Shimizu S-Pulse have been ever-present in J1 since its inception in 1993, but could they be slipping through the trapdoor this season…? (日本語版はこちらです： http://www.footballchannel.jp/2014/11/12/post55469/ )
In recent years there have been a fair few surprise relegations from J1, with FC Tokyo, Gamba Osaka and Jubilo Iwata all unexpectedly dropping down to the second division for a season (or maybe more in Jubilo’s case).
This year Cerezo Osaka are on the brink of perhaps the most spectacular capitulation in recent times, four points from safety with three games to play despite having come into the season as title favourites. While the capture of Diego Forlan has backfired spectacularly for the pink half of Osaka and earned them the majority of the shocked headlines though, there is another, far more historied, J1 big boy teetering on the edge.
Shimizu S-Pulse have been a permanent member of the top-flight since 1993 and are one of just four of the J.League’s founding clubs to have never played in J2 (along with Kashima Antlers, Yokohama F.Marinos, and Nagoya Grampus). That proud record is dangerously close to being shattered this year though, with Jubilo’s Shizuoka neighbours in need of at least one more win – probably more – from their final trio of games to stay up.
All seemed lost after the recent 1-0 defeat away to Yokohama F.Marinos, the result leaving Katsumi Oenoki’s men in the bottom three and the manner of it suggesting that there was no fight left in them. There was very little in the way of cohesion, either defensively or going forwards, and Oenoki cut a nervous and uninspiring figure in the post-game press-conference, shuffling in and looking like he may burst into tears at any moment.
Just four days later they grabbed a dramatic late win over Albirex Niigata which lifted them above the dotted line though, and although they fell back beneath it again that weekend after losing 3-1 to Sanfrecce Hiroshima the great escape was back on after their most recent game, a ding-dong back-and-forth away to Kawasaki Frontale which again ended with last minute joy as substitute Kazuya Murata struck an excellent winner at the death.
Speaking after that game defender Dejan Jakovic was visibly relieved that S-Pulse’s fate was back in their own hands.
“I don’t even know what to say,” the 29-year-old said. “It’s a big performance from us. We keep conceding early goals, but we fought back and then towards the end we were content with just getting out of there with a draw. We ended up stealing a big, big win to get us out of the gutter so I’m really excited.”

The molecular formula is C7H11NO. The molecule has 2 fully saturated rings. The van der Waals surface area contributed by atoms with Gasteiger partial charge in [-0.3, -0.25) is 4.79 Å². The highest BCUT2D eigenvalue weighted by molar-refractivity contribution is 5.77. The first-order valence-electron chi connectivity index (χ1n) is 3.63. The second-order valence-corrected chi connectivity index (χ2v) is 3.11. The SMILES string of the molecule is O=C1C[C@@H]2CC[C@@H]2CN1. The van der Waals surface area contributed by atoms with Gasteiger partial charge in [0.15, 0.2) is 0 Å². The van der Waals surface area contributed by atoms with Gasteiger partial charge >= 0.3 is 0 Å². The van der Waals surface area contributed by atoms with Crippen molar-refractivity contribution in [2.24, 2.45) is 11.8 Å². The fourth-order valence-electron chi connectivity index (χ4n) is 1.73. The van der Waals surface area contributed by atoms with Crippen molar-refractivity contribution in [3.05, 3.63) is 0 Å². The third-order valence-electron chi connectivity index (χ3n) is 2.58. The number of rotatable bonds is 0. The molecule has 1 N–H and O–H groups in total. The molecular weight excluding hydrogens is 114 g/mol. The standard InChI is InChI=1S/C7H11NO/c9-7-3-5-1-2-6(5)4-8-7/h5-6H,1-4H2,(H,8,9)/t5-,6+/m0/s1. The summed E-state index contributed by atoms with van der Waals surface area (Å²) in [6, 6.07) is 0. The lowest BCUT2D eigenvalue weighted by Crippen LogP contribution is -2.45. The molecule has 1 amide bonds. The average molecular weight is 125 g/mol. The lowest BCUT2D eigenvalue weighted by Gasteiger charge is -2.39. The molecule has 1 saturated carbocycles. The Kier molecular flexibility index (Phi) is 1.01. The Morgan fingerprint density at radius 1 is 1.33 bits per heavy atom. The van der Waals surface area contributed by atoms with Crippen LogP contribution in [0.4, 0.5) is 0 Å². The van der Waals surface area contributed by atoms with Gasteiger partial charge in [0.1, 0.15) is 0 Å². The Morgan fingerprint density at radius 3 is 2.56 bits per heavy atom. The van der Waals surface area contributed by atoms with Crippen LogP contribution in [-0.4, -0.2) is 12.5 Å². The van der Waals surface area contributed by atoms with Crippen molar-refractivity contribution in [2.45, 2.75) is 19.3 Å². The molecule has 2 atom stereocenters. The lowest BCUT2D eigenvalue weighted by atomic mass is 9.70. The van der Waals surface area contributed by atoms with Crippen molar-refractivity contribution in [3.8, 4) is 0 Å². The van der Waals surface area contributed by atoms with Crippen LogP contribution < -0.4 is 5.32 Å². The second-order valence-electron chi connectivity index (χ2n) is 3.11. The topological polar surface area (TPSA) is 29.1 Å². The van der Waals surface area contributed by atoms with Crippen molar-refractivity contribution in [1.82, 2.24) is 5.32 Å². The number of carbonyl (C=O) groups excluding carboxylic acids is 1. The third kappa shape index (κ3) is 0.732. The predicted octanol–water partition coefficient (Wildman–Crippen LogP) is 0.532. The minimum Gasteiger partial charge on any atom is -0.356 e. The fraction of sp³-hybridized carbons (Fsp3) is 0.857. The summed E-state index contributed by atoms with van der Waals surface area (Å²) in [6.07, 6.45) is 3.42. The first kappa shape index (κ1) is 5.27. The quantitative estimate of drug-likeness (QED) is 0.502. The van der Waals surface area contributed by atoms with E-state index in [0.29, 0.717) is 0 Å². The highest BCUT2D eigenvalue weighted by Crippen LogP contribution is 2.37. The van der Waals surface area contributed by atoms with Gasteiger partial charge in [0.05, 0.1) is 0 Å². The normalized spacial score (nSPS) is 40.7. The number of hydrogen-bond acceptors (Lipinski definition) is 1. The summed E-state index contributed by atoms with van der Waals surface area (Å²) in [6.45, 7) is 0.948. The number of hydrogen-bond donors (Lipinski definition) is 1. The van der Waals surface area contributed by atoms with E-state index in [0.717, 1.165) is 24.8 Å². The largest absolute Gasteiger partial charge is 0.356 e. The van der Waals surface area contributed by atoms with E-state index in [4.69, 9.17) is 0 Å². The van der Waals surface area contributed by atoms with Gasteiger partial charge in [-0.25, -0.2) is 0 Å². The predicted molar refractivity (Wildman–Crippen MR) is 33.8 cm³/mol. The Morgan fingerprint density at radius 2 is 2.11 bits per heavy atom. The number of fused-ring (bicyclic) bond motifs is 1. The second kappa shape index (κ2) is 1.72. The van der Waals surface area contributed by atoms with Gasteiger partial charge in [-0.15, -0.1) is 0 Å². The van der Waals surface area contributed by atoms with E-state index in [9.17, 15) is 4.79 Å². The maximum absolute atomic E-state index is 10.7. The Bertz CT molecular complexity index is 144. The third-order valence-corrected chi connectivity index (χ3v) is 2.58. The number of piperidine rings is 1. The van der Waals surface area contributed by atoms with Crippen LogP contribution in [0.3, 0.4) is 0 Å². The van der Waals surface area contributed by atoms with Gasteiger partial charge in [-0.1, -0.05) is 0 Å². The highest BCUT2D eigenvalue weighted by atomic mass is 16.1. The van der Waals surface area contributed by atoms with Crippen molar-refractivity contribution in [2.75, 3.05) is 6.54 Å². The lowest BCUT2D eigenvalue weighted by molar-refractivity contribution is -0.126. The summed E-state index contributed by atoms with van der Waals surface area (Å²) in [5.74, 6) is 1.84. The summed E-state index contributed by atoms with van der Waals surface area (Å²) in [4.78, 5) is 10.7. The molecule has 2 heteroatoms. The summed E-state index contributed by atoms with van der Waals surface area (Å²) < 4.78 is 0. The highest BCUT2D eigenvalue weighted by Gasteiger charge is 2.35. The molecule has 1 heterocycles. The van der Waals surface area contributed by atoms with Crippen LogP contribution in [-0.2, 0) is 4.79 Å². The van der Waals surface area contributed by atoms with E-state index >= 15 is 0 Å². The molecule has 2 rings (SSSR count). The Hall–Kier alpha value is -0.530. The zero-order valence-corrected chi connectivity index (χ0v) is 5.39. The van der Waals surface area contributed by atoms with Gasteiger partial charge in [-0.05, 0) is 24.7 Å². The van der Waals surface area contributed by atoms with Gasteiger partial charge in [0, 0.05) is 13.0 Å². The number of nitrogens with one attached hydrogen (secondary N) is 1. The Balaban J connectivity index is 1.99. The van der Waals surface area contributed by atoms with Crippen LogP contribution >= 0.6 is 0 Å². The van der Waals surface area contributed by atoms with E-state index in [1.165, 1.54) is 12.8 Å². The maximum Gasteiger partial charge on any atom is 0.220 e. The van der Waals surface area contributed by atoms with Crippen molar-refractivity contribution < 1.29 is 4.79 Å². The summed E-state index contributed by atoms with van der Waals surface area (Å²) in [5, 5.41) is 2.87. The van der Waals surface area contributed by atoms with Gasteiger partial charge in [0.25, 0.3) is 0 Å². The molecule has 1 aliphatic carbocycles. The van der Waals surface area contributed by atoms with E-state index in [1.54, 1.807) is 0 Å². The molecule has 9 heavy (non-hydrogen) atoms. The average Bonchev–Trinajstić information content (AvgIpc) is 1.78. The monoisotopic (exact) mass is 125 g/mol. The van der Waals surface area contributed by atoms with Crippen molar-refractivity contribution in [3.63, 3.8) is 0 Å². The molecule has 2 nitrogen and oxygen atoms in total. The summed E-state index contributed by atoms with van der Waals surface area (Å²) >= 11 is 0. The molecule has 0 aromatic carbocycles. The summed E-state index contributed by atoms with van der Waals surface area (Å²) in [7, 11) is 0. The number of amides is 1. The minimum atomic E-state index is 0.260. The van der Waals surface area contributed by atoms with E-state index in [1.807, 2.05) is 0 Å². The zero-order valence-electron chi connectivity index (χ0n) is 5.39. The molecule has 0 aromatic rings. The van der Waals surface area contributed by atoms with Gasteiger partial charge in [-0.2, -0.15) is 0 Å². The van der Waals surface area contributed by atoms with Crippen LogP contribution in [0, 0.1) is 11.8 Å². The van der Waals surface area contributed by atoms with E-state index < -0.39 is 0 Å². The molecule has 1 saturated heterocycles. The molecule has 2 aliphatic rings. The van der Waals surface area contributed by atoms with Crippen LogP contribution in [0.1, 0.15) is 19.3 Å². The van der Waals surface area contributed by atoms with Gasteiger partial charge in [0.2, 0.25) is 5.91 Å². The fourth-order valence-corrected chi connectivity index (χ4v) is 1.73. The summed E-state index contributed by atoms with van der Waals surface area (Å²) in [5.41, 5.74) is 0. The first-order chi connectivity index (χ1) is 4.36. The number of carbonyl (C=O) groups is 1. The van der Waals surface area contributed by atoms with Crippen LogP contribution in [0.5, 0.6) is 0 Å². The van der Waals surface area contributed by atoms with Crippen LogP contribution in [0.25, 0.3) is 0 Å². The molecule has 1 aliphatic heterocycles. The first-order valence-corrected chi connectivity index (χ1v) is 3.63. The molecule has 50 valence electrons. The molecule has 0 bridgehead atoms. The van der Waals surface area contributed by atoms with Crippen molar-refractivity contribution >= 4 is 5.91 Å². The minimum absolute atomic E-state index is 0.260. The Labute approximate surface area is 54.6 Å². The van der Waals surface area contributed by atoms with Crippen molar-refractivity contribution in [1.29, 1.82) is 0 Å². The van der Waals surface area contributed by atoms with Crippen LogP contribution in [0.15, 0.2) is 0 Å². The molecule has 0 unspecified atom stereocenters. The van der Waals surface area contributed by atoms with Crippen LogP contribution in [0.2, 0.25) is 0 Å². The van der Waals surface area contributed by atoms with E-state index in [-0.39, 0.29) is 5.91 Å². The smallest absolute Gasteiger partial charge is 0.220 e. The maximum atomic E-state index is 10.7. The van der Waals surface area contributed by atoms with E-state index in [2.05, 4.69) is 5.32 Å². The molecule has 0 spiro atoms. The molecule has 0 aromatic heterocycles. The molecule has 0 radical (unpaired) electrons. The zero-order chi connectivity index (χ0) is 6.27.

The J.League is now on a three week break which could take the wind out of Shimizu’s sails, although Jakovic pointed out that the team has struggled to build any steady form at any point throughout the season anyway.
“The thing is we’re up and down, so it doesn’t mean that if we play next week that we’re going to have this kind of performance,” he said. “We have this long break and it’s good to know that we’ve come out with a win and can breathe a little bit. Now we can focus and work on Nagoya, who we played away and had a good result against in the Emperor’s Cup. We have time now to see what we have to do.”
The precariousness of the situation means any more false steps could alter the mood in the camp again though, and a win over Grampus at Nihondaira is a must.
“It’s obviously not over,” Jakovic admitted. “There are some good teams still left and we’ve just got to take care of business at home. There are two games [at home] – I think we can do it.”
One win may not be enough to make sure of a 23rd J1 campaign, but with all of the teams in the relegation dogfight playing at least one of their fellow strugglers in the run-in three points could be enough to scrape to safety.
The most nail-biting scenario could see things taken to the last day of the season, when Cerezo travel to Omiya Ardija and Shimizu host Ventforet Kofu. With Cerezo the lowest placed battler (in 17th with 30 points) and Ventforet, courtesy of a recent four-game unbeaten run and two wins in a row, riding high (relatively speaking) in 13th on 36 those two could already know their fates by then though, leaving S-Pulse (currently 15th), Omiya (16th), and Vegalta Sendai (14th) desperately trying to avoid the last relegation spot.
Leaving things in the hands of fate doesn’t appeal to Jakovic, who was adamant that S-Pulse want to take the initiative.
“There’s three teams that we’re competing against and obviously you want to get all the points you can; you don’t want to leave it to the other teams to decide your fate. I know S-Pulse has never been relegated to J2 since they started so we need to keep it that way.”